The Olympics is the most diverse of all sporting events with over 10,500 athletes competing in 301 events across 33 different sports. Some of these Olympians are giving big brands a run for their money when it comes to Facebook fan engagement. For instance Usain Bolt currently has 7 million fans, with this figure set to rise when he hits the track later this week. However, this is dwarfed by non competing athlete David Beckham’s 20million fans.
Big hitters aside how are the rest of the Olympic athletes doing in harnessing Facebook to increase fan engagement and build excitement during the games? The chart below shows how 400+ pages associated with Olympic athletes, teams and sports are performing (these are pages listed on Facebook’s own Olympic page – facebook.com/pages/olympics). We have plotted the number of fans each page has against the level of engagement for the page over the last week (using Facebook’s ‘People Talking About This’ metric – which provides a measure of number of new fans and people engaging with the page in the past week).
The tables below show the top 30 most popular posts (based on likes and comments) on the official TeamGB and US Olympic Team Facebook pages.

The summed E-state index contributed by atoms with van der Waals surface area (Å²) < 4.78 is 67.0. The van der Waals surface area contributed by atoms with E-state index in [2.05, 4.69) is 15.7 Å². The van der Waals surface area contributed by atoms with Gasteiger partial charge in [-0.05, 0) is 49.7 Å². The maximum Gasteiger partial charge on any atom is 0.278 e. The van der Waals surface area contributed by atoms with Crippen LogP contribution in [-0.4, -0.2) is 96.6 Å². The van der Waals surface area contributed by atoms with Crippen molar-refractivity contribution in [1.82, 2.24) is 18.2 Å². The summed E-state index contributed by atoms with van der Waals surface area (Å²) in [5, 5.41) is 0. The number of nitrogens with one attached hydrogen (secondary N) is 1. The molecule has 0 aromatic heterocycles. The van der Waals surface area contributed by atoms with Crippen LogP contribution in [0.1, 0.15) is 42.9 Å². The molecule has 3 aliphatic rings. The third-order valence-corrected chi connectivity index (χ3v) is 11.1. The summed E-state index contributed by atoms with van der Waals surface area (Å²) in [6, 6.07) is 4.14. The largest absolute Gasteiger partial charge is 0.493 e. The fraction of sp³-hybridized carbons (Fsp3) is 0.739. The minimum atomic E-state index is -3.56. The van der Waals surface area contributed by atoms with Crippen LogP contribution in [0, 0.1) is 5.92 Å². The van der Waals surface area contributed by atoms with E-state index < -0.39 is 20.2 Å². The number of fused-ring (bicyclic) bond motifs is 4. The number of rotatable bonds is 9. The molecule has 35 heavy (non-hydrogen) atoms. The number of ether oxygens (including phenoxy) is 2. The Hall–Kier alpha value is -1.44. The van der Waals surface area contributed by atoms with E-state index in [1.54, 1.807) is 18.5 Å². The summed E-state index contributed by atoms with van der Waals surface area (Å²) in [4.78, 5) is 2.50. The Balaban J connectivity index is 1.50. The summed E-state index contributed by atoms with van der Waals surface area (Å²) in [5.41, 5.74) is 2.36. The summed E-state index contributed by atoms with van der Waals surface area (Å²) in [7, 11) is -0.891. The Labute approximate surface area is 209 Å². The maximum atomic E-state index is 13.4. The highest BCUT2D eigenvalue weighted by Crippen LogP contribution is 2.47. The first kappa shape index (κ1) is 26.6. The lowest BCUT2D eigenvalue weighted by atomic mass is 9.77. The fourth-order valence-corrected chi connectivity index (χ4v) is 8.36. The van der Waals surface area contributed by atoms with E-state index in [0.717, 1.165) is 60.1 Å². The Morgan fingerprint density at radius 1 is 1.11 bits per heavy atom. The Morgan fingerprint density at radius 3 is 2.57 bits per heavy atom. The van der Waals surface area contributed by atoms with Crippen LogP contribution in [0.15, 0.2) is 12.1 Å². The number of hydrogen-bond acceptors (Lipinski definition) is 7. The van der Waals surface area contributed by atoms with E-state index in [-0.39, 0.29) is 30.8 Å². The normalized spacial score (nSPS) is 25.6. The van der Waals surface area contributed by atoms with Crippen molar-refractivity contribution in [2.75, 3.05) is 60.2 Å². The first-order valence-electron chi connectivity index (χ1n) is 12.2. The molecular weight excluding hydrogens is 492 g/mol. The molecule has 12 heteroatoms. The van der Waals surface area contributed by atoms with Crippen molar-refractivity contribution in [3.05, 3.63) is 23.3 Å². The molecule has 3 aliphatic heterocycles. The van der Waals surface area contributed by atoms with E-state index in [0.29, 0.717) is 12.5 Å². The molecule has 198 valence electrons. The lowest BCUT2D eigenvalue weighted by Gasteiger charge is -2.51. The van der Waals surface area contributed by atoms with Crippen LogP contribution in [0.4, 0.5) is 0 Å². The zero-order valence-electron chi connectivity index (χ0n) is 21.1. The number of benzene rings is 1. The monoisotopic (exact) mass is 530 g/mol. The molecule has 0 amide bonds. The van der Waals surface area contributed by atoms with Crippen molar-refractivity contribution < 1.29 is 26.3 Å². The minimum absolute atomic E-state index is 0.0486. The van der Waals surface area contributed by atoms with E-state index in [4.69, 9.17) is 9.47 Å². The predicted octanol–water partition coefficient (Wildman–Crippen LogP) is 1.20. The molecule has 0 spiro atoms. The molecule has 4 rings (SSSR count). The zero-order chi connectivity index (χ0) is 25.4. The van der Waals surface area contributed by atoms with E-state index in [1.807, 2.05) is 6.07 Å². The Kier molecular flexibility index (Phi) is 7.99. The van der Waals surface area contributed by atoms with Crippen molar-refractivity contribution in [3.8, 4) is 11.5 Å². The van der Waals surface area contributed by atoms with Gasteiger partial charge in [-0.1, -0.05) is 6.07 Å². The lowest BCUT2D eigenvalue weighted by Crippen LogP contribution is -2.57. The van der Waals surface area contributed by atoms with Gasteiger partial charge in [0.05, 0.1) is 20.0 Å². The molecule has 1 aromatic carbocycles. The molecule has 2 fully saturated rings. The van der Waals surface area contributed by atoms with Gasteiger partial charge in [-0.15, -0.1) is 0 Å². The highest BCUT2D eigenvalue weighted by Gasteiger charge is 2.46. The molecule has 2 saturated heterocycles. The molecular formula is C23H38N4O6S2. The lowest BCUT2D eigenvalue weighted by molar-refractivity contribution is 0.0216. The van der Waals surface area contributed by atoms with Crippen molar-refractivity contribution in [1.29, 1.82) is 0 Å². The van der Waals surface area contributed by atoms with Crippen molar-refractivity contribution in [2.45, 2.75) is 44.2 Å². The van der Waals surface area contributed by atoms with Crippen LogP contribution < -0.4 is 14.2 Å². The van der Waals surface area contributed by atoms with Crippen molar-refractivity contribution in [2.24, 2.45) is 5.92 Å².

In the left hand chart we show all of these pages, and the true giants dominate the picture with many more millions of fans and hundreds of thousands more people engaging with them than the vast majority of other athletes and Olympic pages. Track athletics take second place to football stars such as Beckham (20 million fans) and Neymar Jr (6 million fans), US NBA basketball players (Kobe Bryant, LeBron James, Pau Gassol), and Tennis pros (Roger Federer, Rafa Nadal) who rank as the biggest players on Facebook. Usain Bolt has more fans than any other track athletics star (7 million fans), with swimmer Michael Phelps running a close second (5 million fans). By showing page size against the level of engagement (People Talking About This) one can immediately see where pages are receiving a disproportionate amount of engagement and excitement given the size of their fan base (i.e. those that are further up and to the left in the chart). Team GB and the US Olympic Team fan pages are both successfully creating engagement at levels above what you would normally expect for a page of their size. As we drill into the smaller pages (see the scatter chart on the right – which shows the detail for smaller pages), we also see that both the Japanese and Australian Olympic Teams – whilst smaller, are also driving engagement levels above other Fan pages of similar sizes. These national team pages appear to be hubs of conversation for fans in each country – perhaps not surprising given the number of athletes and events who do not have acitve pages themselves, or may have several, including unofficial pages which can cause confusion for even the most ardent supporter. Furthermore, most athletes have locked down the ability for fans to post stories on their pages, and instead fans interact by liking or commenting what Usain and others have to say in their posts – whereas on the Team pages, fans can generate their own posts and kick off new stories and conversations with their network. Team GB posts 15-25 times a day – and so far the double gold for rowers Helen Glover and Heather Stanning have been the most popular with 80 thousand likes per post. In contrast, the Team US posts more sparingly between 2 and 4 times per day focusing on their medal wins – with posts about Phelps’s 4x200m freestyle, which made him the most decorated Olympian of all time grabbing almost 200 thousand likes.